one error found
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@scabug scabug commented Feb 19, 2012

@non said:
Yeah, I saw that. Strangely, @SPEC(Unit, Int, AnyRef) seems to work fine... I wonder why that is.

Took a break for dinner but am back on this bug. Do you have any advice for running scalac in a debugger?

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@scabug scabug commented Feb 19, 2012

@paulp said:
Ha ha, I've never done it.

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@scabug scabug commented Feb 19, 2012

@non said:
Well, that makes me feel slightly less bad about my println-based debugging strategy.

I'm not sure this qualifies as a break though, but I am now seeing something that explains what's going on. Basically, asSeenFrom uses the AsSeenFromMap whose apply() methods calls itself recursively for awhile until it finds something it can return.

The problem is that for C2 if you follow the chain of calls down you end up finding a TypeRef(prefix, sym, args) whose sym is actually C2$mcLZ$sp.A$sp (notice the Z not the I). Here's the debugging output:

TypeRef prefix=<noprefix> sym=type A$sp/C2$mcLZ$sp.A$sp args=List()

This is the problem... it's somehow got ahold of the wrong A$sp so from there on down things explode. That's probably why it works for @SPEC(Int, AnyRef)... in those cases it doesn't find the "wrong" class' A$sp type param.

I don't know where this gets us, but it's something.

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@scabug scabug commented Feb 19, 2012

@non said (edited on Feb 19, 2012 4:16:56 AM UTC):
OK, I'm pretty sure the issue is that makeSpecializedMembers/specName is linking the type params to the wrong class. For example:

[log explicitouter] creating tree for C2$mcLV$sp.<init>
[log explicitouter] specName(value v) env: Map(type A -> A$sp, type B -> scala.this.Unit) tvars: Set(type A)
[log explicitouter] specName #2 Map(C2.A -> C2$mcLZ$sp.A$sp, C2.B -> scala.Unit)
[log explicitouter] specName(value w) env: Map(type A -> A$sp, type B -> scala.this.Unit) tvars: Set(type B)
[log explicitouter] specName #2 Map(C2.A -> C2$mcLZ$sp.A$sp, C2.B -> scala.Unit)

(I added the "specName #2" log line which maps the value TypeRef into its symbol's fullName)

Notice that we're interested in C2$mcLV$sp but we're getting an A$sp owned by C2$mcLZ$sp (Z instead of V).

OK... now all we need to do is figure out what needs to be fixed to make specName return the right thing (which might include passing it more context).

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@scabug scabug commented Feb 19, 2012

@non said:
YES! I have found the problem. As is often the case, it's a broken cache.

typeParamSubAnyRef uses the anyrefSpecCache. However, it only caches on the basis of sym, when really it needs to cache on the basis of both sym and clazz, since they are both params (and because otherwise this bug happens).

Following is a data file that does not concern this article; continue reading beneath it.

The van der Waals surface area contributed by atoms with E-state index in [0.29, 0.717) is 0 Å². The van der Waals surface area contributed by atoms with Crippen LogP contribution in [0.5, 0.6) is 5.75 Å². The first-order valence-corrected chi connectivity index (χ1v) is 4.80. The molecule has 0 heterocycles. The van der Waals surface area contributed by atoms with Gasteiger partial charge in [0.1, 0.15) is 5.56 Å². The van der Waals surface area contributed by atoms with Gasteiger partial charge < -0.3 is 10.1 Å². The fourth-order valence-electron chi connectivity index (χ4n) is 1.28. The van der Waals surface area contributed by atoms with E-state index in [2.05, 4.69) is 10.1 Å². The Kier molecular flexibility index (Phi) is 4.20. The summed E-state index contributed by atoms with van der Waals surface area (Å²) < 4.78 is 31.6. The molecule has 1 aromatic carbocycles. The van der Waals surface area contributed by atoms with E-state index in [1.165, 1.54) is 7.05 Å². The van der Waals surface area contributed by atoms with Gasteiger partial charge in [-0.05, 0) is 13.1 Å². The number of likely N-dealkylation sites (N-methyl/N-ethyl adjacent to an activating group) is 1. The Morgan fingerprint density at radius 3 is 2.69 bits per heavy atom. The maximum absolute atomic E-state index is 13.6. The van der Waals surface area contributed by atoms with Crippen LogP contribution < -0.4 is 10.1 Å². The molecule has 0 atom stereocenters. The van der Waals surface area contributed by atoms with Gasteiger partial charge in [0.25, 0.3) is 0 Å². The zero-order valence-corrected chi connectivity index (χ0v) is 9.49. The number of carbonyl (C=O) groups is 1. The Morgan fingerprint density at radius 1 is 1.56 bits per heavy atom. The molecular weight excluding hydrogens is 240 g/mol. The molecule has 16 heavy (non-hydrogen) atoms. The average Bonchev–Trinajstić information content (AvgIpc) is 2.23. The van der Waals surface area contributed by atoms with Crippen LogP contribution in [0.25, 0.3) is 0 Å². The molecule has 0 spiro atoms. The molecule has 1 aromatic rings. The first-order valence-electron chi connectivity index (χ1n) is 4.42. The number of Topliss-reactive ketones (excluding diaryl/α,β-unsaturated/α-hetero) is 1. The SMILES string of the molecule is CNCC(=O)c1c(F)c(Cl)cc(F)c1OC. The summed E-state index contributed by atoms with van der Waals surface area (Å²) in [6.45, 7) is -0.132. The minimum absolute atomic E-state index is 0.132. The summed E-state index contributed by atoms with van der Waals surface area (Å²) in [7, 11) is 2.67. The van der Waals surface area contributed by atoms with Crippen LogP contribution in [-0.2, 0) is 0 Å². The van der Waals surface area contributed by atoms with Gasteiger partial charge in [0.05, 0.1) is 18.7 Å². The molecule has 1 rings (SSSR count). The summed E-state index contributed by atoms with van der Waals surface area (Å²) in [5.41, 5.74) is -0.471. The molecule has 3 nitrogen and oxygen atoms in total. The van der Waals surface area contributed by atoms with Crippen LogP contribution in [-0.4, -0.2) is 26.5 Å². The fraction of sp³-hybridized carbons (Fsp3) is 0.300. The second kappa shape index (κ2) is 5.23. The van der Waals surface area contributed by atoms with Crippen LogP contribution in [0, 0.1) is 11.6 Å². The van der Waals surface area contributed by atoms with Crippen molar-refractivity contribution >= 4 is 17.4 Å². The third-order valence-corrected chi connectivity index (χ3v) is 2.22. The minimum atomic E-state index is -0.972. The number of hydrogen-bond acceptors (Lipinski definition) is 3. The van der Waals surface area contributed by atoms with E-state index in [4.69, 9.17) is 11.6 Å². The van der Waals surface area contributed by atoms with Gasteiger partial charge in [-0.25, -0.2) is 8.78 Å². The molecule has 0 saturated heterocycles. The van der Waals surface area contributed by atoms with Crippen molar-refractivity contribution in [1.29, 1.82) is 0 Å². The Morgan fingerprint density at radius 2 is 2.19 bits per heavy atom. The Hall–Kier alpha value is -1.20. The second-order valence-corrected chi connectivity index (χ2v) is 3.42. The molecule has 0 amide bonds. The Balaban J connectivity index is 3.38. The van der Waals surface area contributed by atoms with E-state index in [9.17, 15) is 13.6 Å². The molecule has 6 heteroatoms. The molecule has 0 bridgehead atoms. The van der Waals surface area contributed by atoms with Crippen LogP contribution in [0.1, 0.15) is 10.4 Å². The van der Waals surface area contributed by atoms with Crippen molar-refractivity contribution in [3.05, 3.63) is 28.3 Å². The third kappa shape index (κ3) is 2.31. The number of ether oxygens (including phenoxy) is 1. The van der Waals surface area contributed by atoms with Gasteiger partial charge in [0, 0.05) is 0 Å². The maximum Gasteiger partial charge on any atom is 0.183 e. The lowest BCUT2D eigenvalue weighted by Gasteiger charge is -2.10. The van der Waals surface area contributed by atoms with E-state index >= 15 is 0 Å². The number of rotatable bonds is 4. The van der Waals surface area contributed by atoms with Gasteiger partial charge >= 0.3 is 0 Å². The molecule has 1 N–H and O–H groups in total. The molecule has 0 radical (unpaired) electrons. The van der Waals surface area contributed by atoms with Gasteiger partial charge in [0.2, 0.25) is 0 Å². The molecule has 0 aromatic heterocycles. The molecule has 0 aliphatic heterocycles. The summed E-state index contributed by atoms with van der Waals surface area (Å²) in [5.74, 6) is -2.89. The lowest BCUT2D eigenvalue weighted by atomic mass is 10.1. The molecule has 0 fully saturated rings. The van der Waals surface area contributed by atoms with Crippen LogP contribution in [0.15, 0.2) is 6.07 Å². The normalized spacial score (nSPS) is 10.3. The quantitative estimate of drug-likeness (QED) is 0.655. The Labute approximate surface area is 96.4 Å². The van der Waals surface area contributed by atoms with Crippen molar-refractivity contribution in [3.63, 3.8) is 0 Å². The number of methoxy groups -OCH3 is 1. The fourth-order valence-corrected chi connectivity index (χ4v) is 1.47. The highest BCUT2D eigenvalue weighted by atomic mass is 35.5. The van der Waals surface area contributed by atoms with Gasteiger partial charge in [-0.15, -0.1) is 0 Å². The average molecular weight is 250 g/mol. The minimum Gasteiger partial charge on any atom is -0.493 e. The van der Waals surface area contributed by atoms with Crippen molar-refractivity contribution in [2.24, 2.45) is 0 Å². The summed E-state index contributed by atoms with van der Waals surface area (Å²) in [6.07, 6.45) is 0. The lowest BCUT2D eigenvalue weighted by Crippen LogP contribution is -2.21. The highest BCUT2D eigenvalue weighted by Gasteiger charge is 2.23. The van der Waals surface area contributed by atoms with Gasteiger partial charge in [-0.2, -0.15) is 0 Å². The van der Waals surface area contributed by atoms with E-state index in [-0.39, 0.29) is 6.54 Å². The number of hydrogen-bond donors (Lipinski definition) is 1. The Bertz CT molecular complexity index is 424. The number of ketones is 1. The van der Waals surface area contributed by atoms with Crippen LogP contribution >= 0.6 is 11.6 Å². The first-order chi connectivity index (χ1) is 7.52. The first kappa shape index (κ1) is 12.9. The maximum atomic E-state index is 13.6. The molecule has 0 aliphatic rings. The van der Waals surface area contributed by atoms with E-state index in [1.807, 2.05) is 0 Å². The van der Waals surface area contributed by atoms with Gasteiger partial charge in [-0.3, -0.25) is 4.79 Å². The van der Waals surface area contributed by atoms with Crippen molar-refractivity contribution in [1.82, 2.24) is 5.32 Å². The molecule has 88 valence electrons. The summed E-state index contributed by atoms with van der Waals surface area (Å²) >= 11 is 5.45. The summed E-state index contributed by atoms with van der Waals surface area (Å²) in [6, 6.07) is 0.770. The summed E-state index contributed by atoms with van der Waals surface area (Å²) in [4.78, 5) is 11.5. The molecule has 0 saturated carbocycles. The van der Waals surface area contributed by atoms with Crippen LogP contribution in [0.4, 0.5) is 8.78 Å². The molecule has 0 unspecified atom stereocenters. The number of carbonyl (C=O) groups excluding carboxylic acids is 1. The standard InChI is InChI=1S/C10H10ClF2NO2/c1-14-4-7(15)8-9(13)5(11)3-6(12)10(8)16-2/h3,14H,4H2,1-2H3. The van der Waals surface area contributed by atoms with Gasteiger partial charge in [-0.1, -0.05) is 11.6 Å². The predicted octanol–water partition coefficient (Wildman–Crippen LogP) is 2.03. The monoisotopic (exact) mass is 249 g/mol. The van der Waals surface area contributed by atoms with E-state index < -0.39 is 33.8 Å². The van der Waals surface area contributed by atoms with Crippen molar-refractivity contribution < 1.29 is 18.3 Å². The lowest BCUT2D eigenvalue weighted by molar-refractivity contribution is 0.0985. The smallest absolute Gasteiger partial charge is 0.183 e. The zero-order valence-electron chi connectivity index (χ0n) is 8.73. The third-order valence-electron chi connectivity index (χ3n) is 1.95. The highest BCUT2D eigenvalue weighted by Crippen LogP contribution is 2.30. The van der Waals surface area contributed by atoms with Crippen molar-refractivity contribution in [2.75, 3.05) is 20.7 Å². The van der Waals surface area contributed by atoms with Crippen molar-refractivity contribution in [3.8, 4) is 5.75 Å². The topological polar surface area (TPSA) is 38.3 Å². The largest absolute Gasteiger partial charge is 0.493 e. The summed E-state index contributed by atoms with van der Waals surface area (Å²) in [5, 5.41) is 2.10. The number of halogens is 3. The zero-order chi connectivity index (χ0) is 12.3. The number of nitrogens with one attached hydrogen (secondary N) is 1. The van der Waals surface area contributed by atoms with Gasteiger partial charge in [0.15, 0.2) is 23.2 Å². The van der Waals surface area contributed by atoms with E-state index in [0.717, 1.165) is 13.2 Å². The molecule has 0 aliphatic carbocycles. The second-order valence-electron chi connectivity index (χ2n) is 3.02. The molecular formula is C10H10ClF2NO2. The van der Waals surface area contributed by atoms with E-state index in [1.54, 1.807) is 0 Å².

When I disabled the cache, the program worked correctly. I'm going to try to update the cache and then submit a patch for this.

Side-note: I need to learn to do this faster, 1 bug in 13 hours is pretty bad.

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@scabug scabug commented Feb 19, 2012

@non said:
I have submitted a pull request that includes the test case here.

Case closed.

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@scabug scabug commented Feb 19, 2012

@paulp said:
"Side-note: I need to learn to do this faster, 1 bug in 13 hours is pretty bad."

At 13 hours, you're so far ahead of the curve it's not even funny.

The reason those A$sp are owned by the wrong class is that they're not being cloned in produceTypeParameters. It looks like it is operating under the belief that it can avoid cloning them more frequently than it actually can. I think the cloning part should look more like this (after renaming variables to be less opaque.)

    val clonedParams = tparams map (tparam =>
      env get tparam filter (_.typeSymbol.owner == newOwner) match {
        case Some(tp) => tp.typeSymbol
        case _        => tparam cloneSymbol newOwner
      }
    )

Of course, it shouldn't look like that either, because there is WAY TOO MUCH low-level cloning and most of it is done wrong in one way or another, which is one reason why NSDNHO is not a meaningless string of letters to us like it ought to be.

There's still plenty of bug to be had around here even if that cache change works out. Stay with it, it's very exciting to have anyone else actively working on stuff like this.

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@scabug scabug commented Feb 19, 2012

@paulp said:
1df4fc6e59 and ec160bae7e

@scabug scabug closed this Feb 19, 2012
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@scabug scabug commented Feb 19, 2012

@retronym said:

Do you have any advice for running scalac in a debugger?

Ha ha, I've never done it.

I find it useful, and pretty straightforward. Maybe it can trim an hour or two from your efforts. Here's a guide I prepared: Debugging Scalac in five minutes flat:

https://gist.github.com/863884

You can do something similar with an IntelliJ project based on the checked-out sources of scala; in that case I tend to add -Xdebug -Xrunjdwp:transport=dt_socket,server=y,suspend=y,address=5005 to JAVA_OPTS before running scalac, then connect to it with a Remote Debug configuration.

http://www.jetbrains.com/idea/webhelp/run-debug-configuration-remote.html

Of course the biggest time saver is to whittle down a five line reproduction before diving into the compiler internals, but I think you've already internalized this life skill.

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@scabug scabug commented Feb 19, 2012

@retronym said:
As an aside, this reminds me of tracking down a similar over-optimistic caching problem with implicits way back when. Now that all the caches are centralized in perRunCaches, it might be feasible to add -Ycache-disable as a generic troubleshooting option.

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@scabug scabug commented Feb 20, 2012

@paulp said:
Most of the maps created via perRunCaches are not performance optimizations, they are necessary for correctness. They're typically of the form "I need to find this thing later and do one more thing to it after some other thing has happened." The "per-run" aspect is to protect the resident compiler from leaks they may/do contain.

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@scabug scabug commented Feb 20, 2012

@retronym said:
Ah, good to know. Thanks for the explanation.

@scabug scabug added this to the 2.10.0-M1 milestone Apr 7, 2017